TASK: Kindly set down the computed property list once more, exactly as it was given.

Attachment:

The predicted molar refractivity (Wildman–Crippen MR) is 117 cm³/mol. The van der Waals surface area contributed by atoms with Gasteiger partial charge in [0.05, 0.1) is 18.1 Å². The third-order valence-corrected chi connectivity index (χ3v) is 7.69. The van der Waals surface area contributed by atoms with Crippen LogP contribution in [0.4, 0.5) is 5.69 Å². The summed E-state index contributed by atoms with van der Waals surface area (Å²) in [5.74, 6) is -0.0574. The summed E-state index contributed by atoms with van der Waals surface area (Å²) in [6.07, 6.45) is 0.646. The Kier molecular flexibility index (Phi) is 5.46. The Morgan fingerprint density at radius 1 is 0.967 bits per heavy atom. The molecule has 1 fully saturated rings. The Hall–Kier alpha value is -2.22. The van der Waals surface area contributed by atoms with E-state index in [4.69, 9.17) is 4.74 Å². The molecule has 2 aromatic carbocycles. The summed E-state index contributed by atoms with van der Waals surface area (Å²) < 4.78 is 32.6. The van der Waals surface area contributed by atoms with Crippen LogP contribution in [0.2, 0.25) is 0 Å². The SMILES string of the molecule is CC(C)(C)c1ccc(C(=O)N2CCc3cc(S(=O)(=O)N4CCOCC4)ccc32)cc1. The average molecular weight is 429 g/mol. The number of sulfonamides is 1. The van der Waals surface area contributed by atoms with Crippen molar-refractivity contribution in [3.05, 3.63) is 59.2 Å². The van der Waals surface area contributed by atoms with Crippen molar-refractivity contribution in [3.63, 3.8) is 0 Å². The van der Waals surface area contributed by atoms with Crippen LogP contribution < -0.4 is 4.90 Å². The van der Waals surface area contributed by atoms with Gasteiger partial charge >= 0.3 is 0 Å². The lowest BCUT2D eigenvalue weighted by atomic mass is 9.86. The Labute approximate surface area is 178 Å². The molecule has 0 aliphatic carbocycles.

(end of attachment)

The predicted molar refractivity (Wildman–Crippen MR) is 117 cm³/mol. The van der Waals surface area contributed by atoms with Gasteiger partial charge in [0.05, 0.1) is 18.1 Å². The third-order valence-corrected chi connectivity index (χ3v) is 7.69. The van der Waals surface area contributed by atoms with Crippen LogP contribution in [0.4, 0.5) is 5.69 Å². The summed E-state index contributed by atoms with van der Waals surface area (Å²) in [5.74, 6) is -0.0574. The summed E-state index contributed by atoms with van der Waals surface area (Å²) in [6.07, 6.45) is 0.646. The Kier molecular flexibility index (Phi) is 5.46. The Morgan fingerprint density at radius 1 is 0.967 bits per heavy atom. The molecule has 1 fully saturated rings. The Hall–Kier alpha value is -2.22. The van der Waals surface area contributed by atoms with E-state index in [4.69, 9.17) is 4.74 Å². The molecule has 2 aromatic carbocycles. The summed E-state index contributed by atoms with van der Waals surface area (Å²) < 4.78 is 32.6. The van der Waals surface area contributed by atoms with Crippen LogP contribution in [0.2, 0.25) is 0 Å². The SMILES string of the molecule is CC(C)(C)c1ccc(C(=O)N2CCc3cc(S(=O)(=O)N4CCOCC4)ccc32)cc1. The average molecular weight is 429 g/mol. The number of sulfonamides is 1. The van der Waals surface area contributed by atoms with Crippen molar-refractivity contribution in [3.05, 3.63) is 59.2 Å². The van der Waals surface area contributed by atoms with Crippen molar-refractivity contribution in [3.63, 3.8) is 0 Å². The van der Waals surface area contributed by atoms with Crippen LogP contribution < -0.4 is 4.90 Å². The van der Waals surface area contributed by atoms with Gasteiger partial charge >= 0.3 is 0 Å². The lowest BCUT2D eigenvalue weighted by atomic mass is 9.86. The Labute approximate surface area is 178 Å². The molecule has 0 aliphatic carbocycles.